This Week In History News, Oct. 6 – 12

Published October 11, 2019

D-Day audio brought to light, hidden Renaissance masterpiece found, Pompeii scrolls virtually unraveled.

This Historic D-Day Audio Captured From Inside A Landing Vessel Was Found By Accident In A Basement

Troops Arrive At Normandy On D-Day

Robert F. Sargent/National Archives and Records AdministrationU.S. troops arriving on Normandy’s shores on D-Day.

“Here we go again; another plane’s come over!” reporter George Hicks yells as anti-aircraft fire erupts in the background. “Right over our port side. Tracers are making an arc right over our bow now,” the radio correspondent warned. “Looks like we’re going to have a night tonight. Give it to them, boys!”

It’s hard not to be transported right back to June 6, 1944 when listening to Hicks’ historic recordings captured from inside a landing vessel on D-Day. This momentous 13-minute artifact sees Hicks narrating from a ship off the coast of Normandy as Nazi aircraft continuously swoop down and attack.

The tape was discovered as part of a 16-tape collection in a Mattituck, New York log cabin by Florida researcher Bruce Campbell as early as 1994 — though he was entirely unaware of what he’d accidentally found for a full 15 years.

Read more here.

Woman Learns The ‘Fake’ Renaissance Painting She Kept Over Her Stove Was Actually A 700-Year-Old Masterpiece

Mocking Of Christ

Philippe Lopez/AFP/Getty ImagesThe original painting by Renaissance artist Cimabue that was discovered in an elderly woman’s house in France.

When people clean out their house, they often find old treasures — like a favorite scarf that went missing or a precious letter from a beloved — that had been lost to time. But it’s not every day that one finds a 700-year-old painting worth millions of dollars.

A nonagenarian woman in Compiègne, France, recently discovered that a painting hanging above her stove was a real Renaissance masterpiece.

Dig deeper in this report.

2,000-Year-Old Scrolls From Vesuvius Eruption To Be ‘Virtually Unraveled’ With A.I.

Ancient Herculaneum Scroll

Diamond Light Source/Digital Restoration Initiative/University of KentuckyOne of the 900 unraveled Herculaneum scrolls the University of Kentucky team hopes to virtually unravel.

The eruption of Mount Vesuvius in 79 A.D. decimated the towns of Pompeii and Herculaneum. Everything, including an invaluable library of scrolls, was lost to the inferno. However, artificial intelligence and high-energy x-rays could make these documents legible once more.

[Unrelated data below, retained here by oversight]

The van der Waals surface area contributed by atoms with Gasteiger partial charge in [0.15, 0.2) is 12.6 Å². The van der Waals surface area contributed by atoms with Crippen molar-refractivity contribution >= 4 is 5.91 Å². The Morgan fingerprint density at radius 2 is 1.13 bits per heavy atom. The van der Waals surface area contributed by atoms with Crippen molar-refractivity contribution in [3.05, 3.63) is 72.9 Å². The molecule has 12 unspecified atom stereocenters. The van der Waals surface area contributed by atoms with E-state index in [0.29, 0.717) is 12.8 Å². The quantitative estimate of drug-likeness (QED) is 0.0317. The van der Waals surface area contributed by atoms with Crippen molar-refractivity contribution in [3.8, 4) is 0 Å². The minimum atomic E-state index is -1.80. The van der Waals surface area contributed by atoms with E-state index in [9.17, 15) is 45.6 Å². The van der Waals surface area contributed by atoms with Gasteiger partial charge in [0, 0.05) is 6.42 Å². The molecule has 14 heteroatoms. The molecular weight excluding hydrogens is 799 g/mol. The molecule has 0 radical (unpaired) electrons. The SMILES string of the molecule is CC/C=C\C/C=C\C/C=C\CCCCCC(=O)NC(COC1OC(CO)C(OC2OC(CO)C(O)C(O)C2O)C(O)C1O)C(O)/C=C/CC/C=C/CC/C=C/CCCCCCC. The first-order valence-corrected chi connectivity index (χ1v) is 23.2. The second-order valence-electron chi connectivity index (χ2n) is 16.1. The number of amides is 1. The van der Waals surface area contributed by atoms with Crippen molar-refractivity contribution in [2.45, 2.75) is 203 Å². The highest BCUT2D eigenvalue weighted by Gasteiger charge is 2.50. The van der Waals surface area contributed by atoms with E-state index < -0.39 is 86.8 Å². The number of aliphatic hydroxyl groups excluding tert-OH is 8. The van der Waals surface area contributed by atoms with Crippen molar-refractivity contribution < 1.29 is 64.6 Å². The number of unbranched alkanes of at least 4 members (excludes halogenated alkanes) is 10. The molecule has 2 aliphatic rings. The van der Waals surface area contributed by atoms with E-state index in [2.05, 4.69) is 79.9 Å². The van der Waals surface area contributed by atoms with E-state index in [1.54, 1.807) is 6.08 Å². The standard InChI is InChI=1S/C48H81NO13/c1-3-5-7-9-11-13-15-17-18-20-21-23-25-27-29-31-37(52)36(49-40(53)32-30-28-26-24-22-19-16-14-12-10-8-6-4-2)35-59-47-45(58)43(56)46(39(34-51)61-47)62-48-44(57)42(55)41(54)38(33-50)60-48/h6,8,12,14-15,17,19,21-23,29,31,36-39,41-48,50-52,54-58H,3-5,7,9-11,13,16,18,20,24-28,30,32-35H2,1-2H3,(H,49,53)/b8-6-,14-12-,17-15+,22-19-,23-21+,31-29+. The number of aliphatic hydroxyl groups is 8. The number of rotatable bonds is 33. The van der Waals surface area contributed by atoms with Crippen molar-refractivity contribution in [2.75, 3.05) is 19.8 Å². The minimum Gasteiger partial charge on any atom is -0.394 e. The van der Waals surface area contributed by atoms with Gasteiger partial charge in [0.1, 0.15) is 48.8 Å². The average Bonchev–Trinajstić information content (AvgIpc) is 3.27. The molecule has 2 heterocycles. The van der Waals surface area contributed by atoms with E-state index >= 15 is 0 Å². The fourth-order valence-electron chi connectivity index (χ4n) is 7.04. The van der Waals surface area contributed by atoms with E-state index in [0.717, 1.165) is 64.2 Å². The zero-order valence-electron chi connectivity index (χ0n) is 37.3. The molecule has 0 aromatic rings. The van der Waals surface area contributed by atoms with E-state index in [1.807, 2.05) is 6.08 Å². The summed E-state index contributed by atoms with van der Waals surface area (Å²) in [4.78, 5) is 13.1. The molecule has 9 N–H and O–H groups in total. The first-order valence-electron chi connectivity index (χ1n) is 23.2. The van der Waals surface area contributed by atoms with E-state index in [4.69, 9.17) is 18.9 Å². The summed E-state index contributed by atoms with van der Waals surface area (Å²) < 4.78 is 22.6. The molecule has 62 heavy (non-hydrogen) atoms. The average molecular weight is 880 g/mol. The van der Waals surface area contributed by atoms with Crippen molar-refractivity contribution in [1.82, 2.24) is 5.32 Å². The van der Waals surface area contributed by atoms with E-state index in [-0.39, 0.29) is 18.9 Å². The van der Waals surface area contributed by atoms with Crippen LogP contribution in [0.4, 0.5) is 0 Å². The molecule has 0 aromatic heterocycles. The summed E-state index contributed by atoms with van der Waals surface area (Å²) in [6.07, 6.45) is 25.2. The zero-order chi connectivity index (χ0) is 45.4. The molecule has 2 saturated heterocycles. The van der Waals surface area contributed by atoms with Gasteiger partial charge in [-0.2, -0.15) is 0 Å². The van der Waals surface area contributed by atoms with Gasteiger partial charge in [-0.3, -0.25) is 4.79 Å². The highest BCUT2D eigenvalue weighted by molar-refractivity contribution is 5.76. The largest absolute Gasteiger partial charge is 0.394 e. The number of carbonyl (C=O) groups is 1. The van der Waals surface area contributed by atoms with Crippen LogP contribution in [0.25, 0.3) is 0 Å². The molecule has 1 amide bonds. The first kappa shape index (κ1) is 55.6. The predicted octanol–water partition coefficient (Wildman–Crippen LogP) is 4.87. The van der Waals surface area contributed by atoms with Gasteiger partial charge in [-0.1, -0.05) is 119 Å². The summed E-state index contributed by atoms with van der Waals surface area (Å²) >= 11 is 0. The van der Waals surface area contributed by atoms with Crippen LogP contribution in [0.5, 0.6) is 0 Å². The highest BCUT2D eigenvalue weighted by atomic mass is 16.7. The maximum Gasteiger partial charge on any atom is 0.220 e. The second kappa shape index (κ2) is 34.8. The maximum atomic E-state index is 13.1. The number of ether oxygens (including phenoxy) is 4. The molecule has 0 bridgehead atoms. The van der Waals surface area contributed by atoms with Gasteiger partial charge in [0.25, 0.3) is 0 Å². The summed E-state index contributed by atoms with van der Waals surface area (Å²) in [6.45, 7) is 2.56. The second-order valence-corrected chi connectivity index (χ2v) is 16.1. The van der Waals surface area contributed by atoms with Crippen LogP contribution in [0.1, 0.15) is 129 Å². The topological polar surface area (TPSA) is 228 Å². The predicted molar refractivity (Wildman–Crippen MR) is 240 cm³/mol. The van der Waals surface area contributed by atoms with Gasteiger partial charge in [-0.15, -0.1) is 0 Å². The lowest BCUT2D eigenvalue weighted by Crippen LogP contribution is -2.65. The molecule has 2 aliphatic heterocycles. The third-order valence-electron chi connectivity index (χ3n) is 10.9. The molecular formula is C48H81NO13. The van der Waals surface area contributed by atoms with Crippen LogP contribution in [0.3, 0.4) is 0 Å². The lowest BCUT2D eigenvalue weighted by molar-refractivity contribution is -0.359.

“Although you can see on every flake of papyrus that there is writing, to open it up would require that papyrus to be really limber and flexible — and it is not any more,” said lead researcher Prof. Brent Seales, who chairs the computer science department at the University of Kentucky.

The two unraveled scrolls Seales and his team will use in their project belong to the Institut de France in Paris. In 1752, a staggering collection of 1,800 carbonized scrolls were unearthed at Herculaneum, a coastal town to the west of Vesuvius and less than 10 miles from Pompeii.

See more here.

All That's Interesting
Established in 2010, All That's Interesting brings together a dedicated staff of digital publishing veterans and subject-level experts in history, true crime, and science. From the lesser-known byways of human history to the uncharted corners of the world, we seek out stories that bring our past, present, and future to life. Privately-owned since its founding, All That's Interesting maintains a commitment to unbiased reporting while taking great care in fact-checking and research to ensure that we meet the highest standards of accuracy.
John Kuroski
John Kuroski is the editorial director of All That's Interesting. He graduated from New York University with a degree in history, earning a place in the Phi Alpha Theta honor society for history students. An editor at All That's Interesting since 2015, his areas of interest include modern history and true crime.